MORGANTOWN, W.Va. -- Confidence is fleeting.
You can do the same thing in the same way nine times in a row and get it right every time, but if the 10th time turns into a disaster, poof, it can be gone.
Well, West Virginia's football team probably hasn't done anything right nine times in a row this season. Maybe not even four or five very often.
The Mountaineers have, however, had just enough success at times doing a variety of things that it might seem logical to assume that confidence was building. In just the past two weeks, the offense - and this is rare - has put together back-to-back scoring drives. Against Texas Tech, it did so a stunning (at least for this group) five straight possessions.
The defense, too, has had success at various times throughout the season. But as long as we're concentrating on the most recent, how about holding Kansas State without a score on seven of the game's first eight possessions last weekend?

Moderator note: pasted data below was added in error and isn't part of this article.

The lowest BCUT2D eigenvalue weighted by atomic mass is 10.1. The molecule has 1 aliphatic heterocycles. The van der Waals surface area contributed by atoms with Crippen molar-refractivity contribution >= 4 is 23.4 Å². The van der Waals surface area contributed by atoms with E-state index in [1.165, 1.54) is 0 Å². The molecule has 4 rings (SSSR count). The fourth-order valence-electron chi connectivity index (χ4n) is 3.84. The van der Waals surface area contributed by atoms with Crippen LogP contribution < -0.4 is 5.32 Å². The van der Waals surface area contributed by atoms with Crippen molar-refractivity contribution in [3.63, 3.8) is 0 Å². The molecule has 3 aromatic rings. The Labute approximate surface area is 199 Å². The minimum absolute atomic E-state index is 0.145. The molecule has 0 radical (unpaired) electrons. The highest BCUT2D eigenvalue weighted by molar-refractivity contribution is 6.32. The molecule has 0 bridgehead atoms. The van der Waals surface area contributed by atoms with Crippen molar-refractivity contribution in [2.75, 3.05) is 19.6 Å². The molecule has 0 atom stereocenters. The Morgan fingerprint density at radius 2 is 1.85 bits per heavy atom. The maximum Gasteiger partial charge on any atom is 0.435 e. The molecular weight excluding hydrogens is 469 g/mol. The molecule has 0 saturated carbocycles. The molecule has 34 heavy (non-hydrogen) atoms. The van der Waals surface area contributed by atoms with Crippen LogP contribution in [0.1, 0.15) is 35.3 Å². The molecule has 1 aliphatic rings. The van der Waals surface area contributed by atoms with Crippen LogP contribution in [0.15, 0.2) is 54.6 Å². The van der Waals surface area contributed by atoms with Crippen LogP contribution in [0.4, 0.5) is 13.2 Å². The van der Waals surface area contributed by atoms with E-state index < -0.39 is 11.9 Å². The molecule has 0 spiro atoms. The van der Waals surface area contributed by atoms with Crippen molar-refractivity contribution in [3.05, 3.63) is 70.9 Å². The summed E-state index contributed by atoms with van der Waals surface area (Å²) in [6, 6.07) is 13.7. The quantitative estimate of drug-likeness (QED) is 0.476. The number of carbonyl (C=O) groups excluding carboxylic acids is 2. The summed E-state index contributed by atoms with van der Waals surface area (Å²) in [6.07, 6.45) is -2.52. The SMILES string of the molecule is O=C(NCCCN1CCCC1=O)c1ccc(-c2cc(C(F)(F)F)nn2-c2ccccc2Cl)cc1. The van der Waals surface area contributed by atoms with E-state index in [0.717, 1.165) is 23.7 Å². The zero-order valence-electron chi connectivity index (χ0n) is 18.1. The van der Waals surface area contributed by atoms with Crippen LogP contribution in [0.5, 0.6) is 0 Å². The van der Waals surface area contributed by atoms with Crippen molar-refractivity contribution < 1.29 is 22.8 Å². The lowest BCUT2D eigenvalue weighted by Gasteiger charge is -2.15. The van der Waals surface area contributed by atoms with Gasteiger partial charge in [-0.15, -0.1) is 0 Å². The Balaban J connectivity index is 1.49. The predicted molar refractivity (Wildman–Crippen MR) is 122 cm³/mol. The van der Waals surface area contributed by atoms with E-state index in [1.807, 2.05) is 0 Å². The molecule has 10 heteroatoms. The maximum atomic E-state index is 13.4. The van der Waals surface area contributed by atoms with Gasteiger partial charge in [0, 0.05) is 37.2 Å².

Yet every time, a team that seems to know how to do things and proves it in spurts manages to be brought back to earth with a thud.
The defense that made Kansas State look like, well, Kansas State for more than a half promptly made the Wildcats look like Baylor, scoring touchdowns on four straight possessions.
The offense that has struggled to find a rhythm all season long has ended the last two games by failing to score a point on its final five and then four possessions, respectively, both times when doing so even once or twice would have made all the difference in the world.
Confidence? It's hard to build that when something always
"No, we didn't think, 'Oh, here it goes again,' ' quarterback Clint Trickett said of the meltdown that resulted in West Virginia's latest loss, a 35-12 drubbing at Kansas State. "It wasn't anything like that, a déjà vu type thing. It was just a simple lack of execution and [Kansas State] played great.''
Or was it?
"Is it confidence? That probably has something to do with it,'' coach Dana Holgorsen said. "I don't know. Maybe we're just not coaching it very well.''
Truth be told, eight games into what increasingly appears to be a lost season for a program that isn't used to lost seasons, it is probably a bit of both.